If you are a Netflix customer, be aware that criminals regularly use the video streaming company’s name and logo to steal sensitive personal information, distribute malware, and trick people into signing up for fraudulent “Netflix alternatives”.
Because of the service’s popularity and worldwide customer base, scammers see fake Netflix notification messages as an easy way to gain new victims. And, sadly, it works for them. People become victims of such scams every day.
Phishing is perhaps the most common type of scam that targets Netflix users.
Typically, these scams involve fake notification messages that falsely claim that there is a problem with your Netflix subscription that you need to deal with if you wish to continue using the service.
They may claim that you must update your subscription information, verify your account details for security reasons, or correct a billing error. Often, they will claim that your subscription will be cancelled or suspended if you don’t take action to rectify the supposed problem.
The notifications usually tell you to fix the issue by clicking a link to update your account information. But, the links actually open a website featuring a fraudulent account update form. The form will ask for personal information such as your name and contact details as well as your credit card numbers and other identifying information. Criminals can nab the information you provide and use it to commit credit card fraud and identity theft.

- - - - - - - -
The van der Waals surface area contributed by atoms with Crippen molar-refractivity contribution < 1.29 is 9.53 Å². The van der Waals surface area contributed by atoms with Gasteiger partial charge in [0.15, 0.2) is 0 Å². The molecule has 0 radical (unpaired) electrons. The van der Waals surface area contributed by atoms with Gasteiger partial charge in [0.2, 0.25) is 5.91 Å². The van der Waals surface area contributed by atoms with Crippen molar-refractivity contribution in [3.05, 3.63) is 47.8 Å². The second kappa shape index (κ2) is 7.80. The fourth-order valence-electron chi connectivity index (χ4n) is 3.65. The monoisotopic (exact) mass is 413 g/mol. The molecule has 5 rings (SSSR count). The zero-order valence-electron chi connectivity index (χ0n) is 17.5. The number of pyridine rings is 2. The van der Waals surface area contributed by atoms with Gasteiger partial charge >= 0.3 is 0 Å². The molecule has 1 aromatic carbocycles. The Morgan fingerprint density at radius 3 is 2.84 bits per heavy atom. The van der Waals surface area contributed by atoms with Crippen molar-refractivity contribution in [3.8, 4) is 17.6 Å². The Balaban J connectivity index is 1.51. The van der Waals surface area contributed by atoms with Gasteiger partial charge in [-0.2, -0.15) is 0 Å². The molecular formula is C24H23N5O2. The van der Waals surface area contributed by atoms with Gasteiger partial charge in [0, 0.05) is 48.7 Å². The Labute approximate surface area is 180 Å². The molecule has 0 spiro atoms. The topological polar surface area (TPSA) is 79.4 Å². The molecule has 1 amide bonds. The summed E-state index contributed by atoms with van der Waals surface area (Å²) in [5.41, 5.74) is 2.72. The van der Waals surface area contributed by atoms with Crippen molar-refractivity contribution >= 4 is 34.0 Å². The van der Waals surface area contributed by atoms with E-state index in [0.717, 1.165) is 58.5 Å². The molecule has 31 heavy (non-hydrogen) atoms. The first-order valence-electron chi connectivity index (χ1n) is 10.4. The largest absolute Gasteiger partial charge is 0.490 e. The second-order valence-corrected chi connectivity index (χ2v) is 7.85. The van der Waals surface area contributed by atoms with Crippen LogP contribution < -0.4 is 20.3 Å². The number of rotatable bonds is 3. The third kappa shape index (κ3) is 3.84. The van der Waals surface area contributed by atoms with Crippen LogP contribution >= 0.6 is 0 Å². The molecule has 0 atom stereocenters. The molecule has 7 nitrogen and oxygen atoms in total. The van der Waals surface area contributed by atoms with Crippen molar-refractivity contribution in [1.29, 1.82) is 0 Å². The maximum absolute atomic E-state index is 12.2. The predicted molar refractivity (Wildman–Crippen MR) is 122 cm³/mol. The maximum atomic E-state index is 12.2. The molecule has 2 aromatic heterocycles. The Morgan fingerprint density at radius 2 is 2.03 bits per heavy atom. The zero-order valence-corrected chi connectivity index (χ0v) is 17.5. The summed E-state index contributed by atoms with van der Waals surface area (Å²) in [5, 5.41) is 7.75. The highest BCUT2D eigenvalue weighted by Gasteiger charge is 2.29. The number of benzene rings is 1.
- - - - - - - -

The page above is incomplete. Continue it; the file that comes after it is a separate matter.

In some versions, you may be asked to open an attached file to update your details rather than click a link. The scam messages are usually delivered via email. However, some versions may be distributed via text message.
In some cases, rather than ask you to fill in a form, the links or attachments try to trick you into downloading malware. Once installed, the malware could lock up your computer’s files and then demand that you pay a ransom to get the “unlock” key.
Or, the malware may steal sensitive information such as your banking or social media passwords and send it to criminals.
‘Better Than Netflix’ Scams
Another angle that scammers use is to try to entice Netflix users into signing up for a supposedly free and better streaming service. Typically, these sites promise free access to thousands of videos. But, the sites insist that you enter your credit card details, ostensibly in order to verify your account.
Many people report that they are unexpectedly charged expensive monthly fees for “premium” subscriptions that they know nothing about. And, even after being charged, you certainly won’t gain access to all of the promised videos. Despite their appearance, these bogus streaming sites do not provide legitimate or legal access to movies and TV shows as services like Netflix do.
These outfits use deceptive tactics such as fake Facebook giveaways to lure potential victims and certainly should not be trusted with your credit card details or any other personal information
Avoiding Such Scams